Thanks so much to the hundreds of people that popped in yesterday to read Michelle’s journey as a mum. It always warms my heart when people take the time to read really read the stories we have to tell. So thanks.

Today we change pace a little – I’ve been reading Cherie’s little space for a long time. Her voice wafts from her words and then when I started following her on Instagram the images to attach to those words helped me understand her better. She shares deeply while protecting the stories that exist within her own home, her own mind. A few months back I read a piece she wrote about what happened as a mum when you looked back on your own childhood.

So here she is, talking about that subject…all I can say is thanks Cherie. For taking the time to share here.



photo credit

Cherie, can you tell me a little about you? 

Well, hi! My name is Cherie, & I am a 31 year old Mother to my two children, Max (3.5) & Frankie (9 months). I work-from-home full-time as a digital media editor for Down That Little Lane, & seem to cram all the Mothering tidbits around this work-from-home schedule. I’m busy, seriously busy, but … I’m happy, seriously happy.

Once Easter gets packed away I’m always astounded at the pace in which carnations and cheesy hallmark cards pop up in time for mothers day. How has mother’s day changed for you – reflecting on when you were a child and now as a mum of 2 ridiculously gorgeous children?

It’s incredible, isn’t it? Just last week, I saw Corn Flakes hocking Christmas already?! … It’s May?! That said, now that I work in online retail, I understand that we’re always shifting from theme to theme, celebration to celebration, & yes, admittedly … reasons to buy, ha!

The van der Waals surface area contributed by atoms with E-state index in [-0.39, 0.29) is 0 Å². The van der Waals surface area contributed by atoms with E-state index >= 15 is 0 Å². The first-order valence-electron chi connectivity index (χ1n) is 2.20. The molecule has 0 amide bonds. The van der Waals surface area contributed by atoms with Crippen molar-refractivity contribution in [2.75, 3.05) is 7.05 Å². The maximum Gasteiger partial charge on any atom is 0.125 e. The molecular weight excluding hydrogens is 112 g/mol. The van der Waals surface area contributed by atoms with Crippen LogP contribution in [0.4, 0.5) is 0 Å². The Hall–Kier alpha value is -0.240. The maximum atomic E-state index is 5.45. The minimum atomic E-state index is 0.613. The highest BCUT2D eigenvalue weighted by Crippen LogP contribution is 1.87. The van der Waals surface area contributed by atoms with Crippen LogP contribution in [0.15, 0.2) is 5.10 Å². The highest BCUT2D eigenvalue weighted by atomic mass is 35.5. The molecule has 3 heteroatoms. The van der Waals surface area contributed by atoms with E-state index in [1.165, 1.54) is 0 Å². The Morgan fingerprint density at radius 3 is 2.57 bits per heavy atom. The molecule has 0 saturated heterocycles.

Growing up for me, Mother’s Day was a somewhat nothing event. My sister & I were removed from our biological Mother’s care around 4 & 3’ish years of age, placed into various foster care placements (some good, some … awful beyond even description), & then finally (& thankfully!), we were moved permanently to our Father’s full-time care, & that is when my life dramatically improved.

My Dad spent thousands of dollars fighting for custody of my sister & I, & he actually lost. It was the 1980’s, & women were just deemed to be the more suitable person to raise children back then in most cases of custody disputes. Unfortunately for us, our Mother was incredibly abusive, neglectful, & would often abandon us (sometimes with complete strangers, other times entirely on our own – as in, … two toddlers, in a house, on their own).

Those first years of my life were by far, the worst. And so Mother’s Day for me really was always a nothing day. I agree, women & Mother’s need to be celebrated, but I simply never had it in me to celebrate a woman who had been the worst person in my life, from the very beginning of my life.

Instead, we celebrated Dad on Mother’s Day, & still to this day, I thank Dad on Mother’s Day every year for being the most amazing Mother (& Father) I could have ever had. He hates being celebrated, but I do it anyway, because he’s a beautiful human being.

Now I am a Mother, & I take a little snippet out of the day to reflect on the kind of Mother that I am. Yes, my thoughts do drift to my own Mother, but that’s only because I’m comparing myself to her & celebrating how I went & became everything that she wasn’t & nothing that she was.

My children will never know what I had to know, will never be forced to grow up before they’re ready, will never know violence or abuse of any kind, & will only look back on their childhoods as being actual childhoods.

Now that I am a Mother, I like to ‘let them be little’, because that’s something I was never able to experience myself. By the time I was little? I already knew far too much.